Chai! Or tea as it is commonly known across the world, an inheritance from the British when colonial rule ended in the late 1940’s, is a staple drink in India. It is omnipresent; prepared at home, offices and the numerous tea stalls at street corners. India is one of the largest producers of tea in the world, second only to China. The country recorded the highest ever tea production in 2015-16 at 1,233 million kilograms, of which a walloping 80% was consumed within the country1.
Tata Global Beverages (TGB), an India based global natural consumer beverage company, is one of the largest producers of tea. Tea plantations are heavily dependent on the monsoon season (June-August in India) as they require 150-250 cm of water on average2. Most of the company’s tea estates are in the states of Assam (north-east) and Kerala (south-west), where climatic conditions favor growth of tea.
Figure 1: A tea plantation in southern India
Global warming has the potential of disrupting rainfall in these parts of the country. Consequently, TGB faces a significant threat of low yield and reduced production.
Erratic weather conditions alter the amount of rainfall a tea plantation receives. Since tea is a moisture heavy crop, dry periods can lead to a complete wipe out of that year’s crop. Conversely, periods of very heavy rainfall can lead to water stagnation which is equally detrimental to tea plantations. In this way, changing rainfall patters can significantly reduce TGB’s ability to continue producing at historical rates. Being a large player in the tea industry, production shortfalls can curtail supply and lead to an increase in prices. Other large tea producers across the world face similar consequences with changing weather patterns.
A simulation, considering production in India and Srilanka, was conducted to predict the impact of climate change on tea production and prices. The results showed that between 2012 and 2022, production on average will decline by 3.4% and global tea prices will increase by over 26%3.
Increased frequency of pest attacks due to climate change is another threat TBG faces. Tea pests such as Red Spider Mites, Tea Mosquito Bug etc can destroy large plantations in short periods4. A higher number of such attacks would once again lower yield and production.
What has TGB done so far?
The company is working on several different fronts to study and combat such risks of climate change on its business.
- Earlier this year, the company commissioned the Tea Research Association to conduct a comprehensive study on the impact of climate change on the tea plantations in Assam. The intent is to identify those areas of the state which will no longer be suitable for tea cultivation and would require switching to another crop4
- They have asked scientists to research common tea pests and suggest non-pesticide solutions to mitigate the risk of crop loss due to these pests. Initial trials have proved successful4
- To promote sustainable agricultural practices, TGB has launched the Trustea initiative to train farmers in sustainable practices such as drip irrigation and soil management5
While sustainable irrigation practices are important, TGB should consider rainwater harvesting as an important measure to prevent a drought from destroying an entire tea crop. Water can be stored for a long period in underground water tanks or natural reservoirs at the base of mountains, to be used when the monsoons fail. Perhaps, TGB can consider scaling this across all their plantations in India and abroad to respond to fluctuations in rainfall.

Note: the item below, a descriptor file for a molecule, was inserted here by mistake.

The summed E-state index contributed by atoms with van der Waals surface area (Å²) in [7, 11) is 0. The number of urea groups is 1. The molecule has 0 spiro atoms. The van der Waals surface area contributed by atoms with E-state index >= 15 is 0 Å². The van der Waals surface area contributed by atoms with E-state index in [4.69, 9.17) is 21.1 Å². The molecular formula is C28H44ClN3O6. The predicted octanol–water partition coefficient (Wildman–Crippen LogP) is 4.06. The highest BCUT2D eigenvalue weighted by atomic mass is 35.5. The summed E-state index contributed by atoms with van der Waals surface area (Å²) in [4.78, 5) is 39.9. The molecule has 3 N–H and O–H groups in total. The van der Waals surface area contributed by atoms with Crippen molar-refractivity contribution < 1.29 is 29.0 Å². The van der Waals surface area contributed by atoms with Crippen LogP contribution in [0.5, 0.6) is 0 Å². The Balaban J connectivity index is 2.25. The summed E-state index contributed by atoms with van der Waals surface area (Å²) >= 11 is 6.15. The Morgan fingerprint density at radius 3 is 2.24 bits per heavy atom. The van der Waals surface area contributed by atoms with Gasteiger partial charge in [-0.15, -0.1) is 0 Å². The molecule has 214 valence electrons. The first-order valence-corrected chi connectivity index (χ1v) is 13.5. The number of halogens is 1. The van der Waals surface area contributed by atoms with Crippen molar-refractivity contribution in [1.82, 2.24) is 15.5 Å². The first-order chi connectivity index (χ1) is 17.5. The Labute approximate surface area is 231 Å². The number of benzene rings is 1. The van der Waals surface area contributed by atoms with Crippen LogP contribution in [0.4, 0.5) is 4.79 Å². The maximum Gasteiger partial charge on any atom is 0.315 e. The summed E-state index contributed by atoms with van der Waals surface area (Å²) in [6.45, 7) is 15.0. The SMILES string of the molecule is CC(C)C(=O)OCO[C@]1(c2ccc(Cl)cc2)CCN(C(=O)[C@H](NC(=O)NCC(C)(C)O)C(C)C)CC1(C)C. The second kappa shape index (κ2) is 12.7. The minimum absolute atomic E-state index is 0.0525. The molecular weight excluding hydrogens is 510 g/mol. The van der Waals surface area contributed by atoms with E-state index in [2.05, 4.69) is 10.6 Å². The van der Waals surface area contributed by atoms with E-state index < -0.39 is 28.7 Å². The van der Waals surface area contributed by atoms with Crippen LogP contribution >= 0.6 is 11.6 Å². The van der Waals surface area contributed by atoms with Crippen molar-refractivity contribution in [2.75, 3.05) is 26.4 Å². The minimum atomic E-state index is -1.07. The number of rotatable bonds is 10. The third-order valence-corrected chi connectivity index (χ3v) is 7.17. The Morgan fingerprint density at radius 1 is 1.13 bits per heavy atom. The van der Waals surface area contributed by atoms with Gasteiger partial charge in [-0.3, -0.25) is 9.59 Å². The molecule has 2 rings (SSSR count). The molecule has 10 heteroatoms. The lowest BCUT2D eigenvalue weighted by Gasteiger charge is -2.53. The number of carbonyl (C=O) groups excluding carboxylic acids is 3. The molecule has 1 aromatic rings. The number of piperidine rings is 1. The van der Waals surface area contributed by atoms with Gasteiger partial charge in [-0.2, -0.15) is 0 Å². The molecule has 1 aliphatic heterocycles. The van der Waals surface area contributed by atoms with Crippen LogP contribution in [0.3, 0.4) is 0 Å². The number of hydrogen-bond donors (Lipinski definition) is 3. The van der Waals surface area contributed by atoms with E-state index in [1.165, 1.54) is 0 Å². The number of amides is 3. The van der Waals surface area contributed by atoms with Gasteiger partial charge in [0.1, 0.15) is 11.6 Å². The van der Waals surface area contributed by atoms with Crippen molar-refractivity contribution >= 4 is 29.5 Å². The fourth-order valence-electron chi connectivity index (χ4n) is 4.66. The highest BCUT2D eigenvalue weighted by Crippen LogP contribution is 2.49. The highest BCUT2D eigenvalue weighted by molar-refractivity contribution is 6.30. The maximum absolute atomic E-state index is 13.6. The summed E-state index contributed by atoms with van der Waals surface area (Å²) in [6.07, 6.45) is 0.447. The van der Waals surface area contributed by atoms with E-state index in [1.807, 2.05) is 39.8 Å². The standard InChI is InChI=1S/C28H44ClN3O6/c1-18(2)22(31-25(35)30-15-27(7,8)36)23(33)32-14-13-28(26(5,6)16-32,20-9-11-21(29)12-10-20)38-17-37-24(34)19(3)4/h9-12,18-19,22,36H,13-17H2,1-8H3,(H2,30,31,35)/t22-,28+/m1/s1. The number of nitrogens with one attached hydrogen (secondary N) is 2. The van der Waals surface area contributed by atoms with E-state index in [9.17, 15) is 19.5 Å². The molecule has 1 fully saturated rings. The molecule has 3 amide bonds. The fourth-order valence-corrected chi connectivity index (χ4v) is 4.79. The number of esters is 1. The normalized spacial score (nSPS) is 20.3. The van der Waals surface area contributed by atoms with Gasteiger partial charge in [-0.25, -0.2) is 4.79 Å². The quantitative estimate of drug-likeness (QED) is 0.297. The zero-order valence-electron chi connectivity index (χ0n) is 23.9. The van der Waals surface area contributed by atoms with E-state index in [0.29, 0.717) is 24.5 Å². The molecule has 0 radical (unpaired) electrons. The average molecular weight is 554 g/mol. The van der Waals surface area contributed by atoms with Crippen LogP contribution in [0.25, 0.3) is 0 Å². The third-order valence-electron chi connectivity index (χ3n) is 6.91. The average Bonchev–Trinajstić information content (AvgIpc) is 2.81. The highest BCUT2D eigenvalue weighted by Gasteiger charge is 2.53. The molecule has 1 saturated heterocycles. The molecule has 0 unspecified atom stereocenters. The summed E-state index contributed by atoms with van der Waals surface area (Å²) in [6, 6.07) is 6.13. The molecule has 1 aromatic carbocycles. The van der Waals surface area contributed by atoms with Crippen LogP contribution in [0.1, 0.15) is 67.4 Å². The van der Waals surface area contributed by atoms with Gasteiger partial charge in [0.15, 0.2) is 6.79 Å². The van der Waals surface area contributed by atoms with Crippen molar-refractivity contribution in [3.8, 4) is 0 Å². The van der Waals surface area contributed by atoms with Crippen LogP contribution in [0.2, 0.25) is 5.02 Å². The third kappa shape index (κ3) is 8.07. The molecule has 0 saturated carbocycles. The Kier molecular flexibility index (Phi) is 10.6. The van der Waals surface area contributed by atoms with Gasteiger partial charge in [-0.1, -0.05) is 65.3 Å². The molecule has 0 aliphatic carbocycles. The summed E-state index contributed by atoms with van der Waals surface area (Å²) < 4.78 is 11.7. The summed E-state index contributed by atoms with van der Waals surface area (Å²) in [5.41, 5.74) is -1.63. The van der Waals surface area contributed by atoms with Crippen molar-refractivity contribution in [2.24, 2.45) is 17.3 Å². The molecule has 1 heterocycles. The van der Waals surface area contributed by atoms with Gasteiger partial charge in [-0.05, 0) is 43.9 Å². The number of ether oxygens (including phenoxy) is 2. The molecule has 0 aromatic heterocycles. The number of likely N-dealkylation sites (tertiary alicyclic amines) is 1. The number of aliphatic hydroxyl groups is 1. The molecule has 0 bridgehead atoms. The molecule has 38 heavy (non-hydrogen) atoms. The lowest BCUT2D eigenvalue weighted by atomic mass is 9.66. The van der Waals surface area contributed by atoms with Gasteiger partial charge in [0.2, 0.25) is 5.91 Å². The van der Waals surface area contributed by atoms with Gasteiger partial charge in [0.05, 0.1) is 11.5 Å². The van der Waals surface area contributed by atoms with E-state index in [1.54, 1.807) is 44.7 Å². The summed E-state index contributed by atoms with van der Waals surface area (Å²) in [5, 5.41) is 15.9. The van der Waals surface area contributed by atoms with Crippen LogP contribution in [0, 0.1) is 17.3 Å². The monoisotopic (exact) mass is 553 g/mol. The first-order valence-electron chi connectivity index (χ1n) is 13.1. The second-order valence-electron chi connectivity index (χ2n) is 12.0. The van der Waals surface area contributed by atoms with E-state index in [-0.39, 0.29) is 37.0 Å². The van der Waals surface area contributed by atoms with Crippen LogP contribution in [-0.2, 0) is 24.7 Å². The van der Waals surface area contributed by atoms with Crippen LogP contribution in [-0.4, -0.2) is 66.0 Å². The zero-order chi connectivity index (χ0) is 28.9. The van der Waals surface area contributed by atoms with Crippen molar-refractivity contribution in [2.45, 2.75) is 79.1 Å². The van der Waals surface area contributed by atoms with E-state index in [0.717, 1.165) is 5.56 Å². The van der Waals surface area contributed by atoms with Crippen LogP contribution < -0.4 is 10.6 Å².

Moreover, TGB may also do well to invest heavily in developing varieties of tea which can tolerate extreme conditions such as those induced by global warming. For instance, Dr. Barman from the Tocklai Tea Research Association in Assam, has used plant physiology to clone tea varieties. His research has produced cactus-like tea plants, which can withstand extreme drought6. If trials prove to be successful, this can revolutionize the tea industry; and since this this isn’t a GMO version, it would be more acceptable to the public.
TGB seems to be heading in the right direction in safeguarding itself for the future. Though only time will validate this; combating the dangers of climate change isn’t everyone’s cup of tea!
- Rakshit, Avishek. “India records highest-ever tea production in 2015-16.” Business Standard, June 17, 2016.
- Important India, “Climatic condition for growing tea.” http://www.importantindia.com/4407/climatic-condition-for-growing-tea/, accessed November 2016
- Chang, Kaison and Brattlof, Margarita, “Socio-economic implications of climate change for tea producing countries.” Food and Agricultural Organization of the United Nations,
http://www.fao.org/3/a-i4482e.pdf, accessed November 2016
- Tata Global Beverages, 2015 Annual Report, p. 22, [http://www.tataglobalbeverages.com/docs/default-source/default-document-library/tgbl-annual-report-2015-16-web-pdf-filefbe7b6881a2368caa65dff02001c5be1.pdf?sfvrsn=0], accessed November 2016
- Tata Global Beverages, “Sustainability,” [http://www.tataglobalbeverages.com/sustainability/climate-change/the-initiatives/sustainable-agriculture], accessed November 2016
- Maya Tea, “Blogs.”
https://www.mayatea.com/blogs/maya-tea/6079470-tea-or-cactus-tea-for-the-apocalypse, accessed November 2016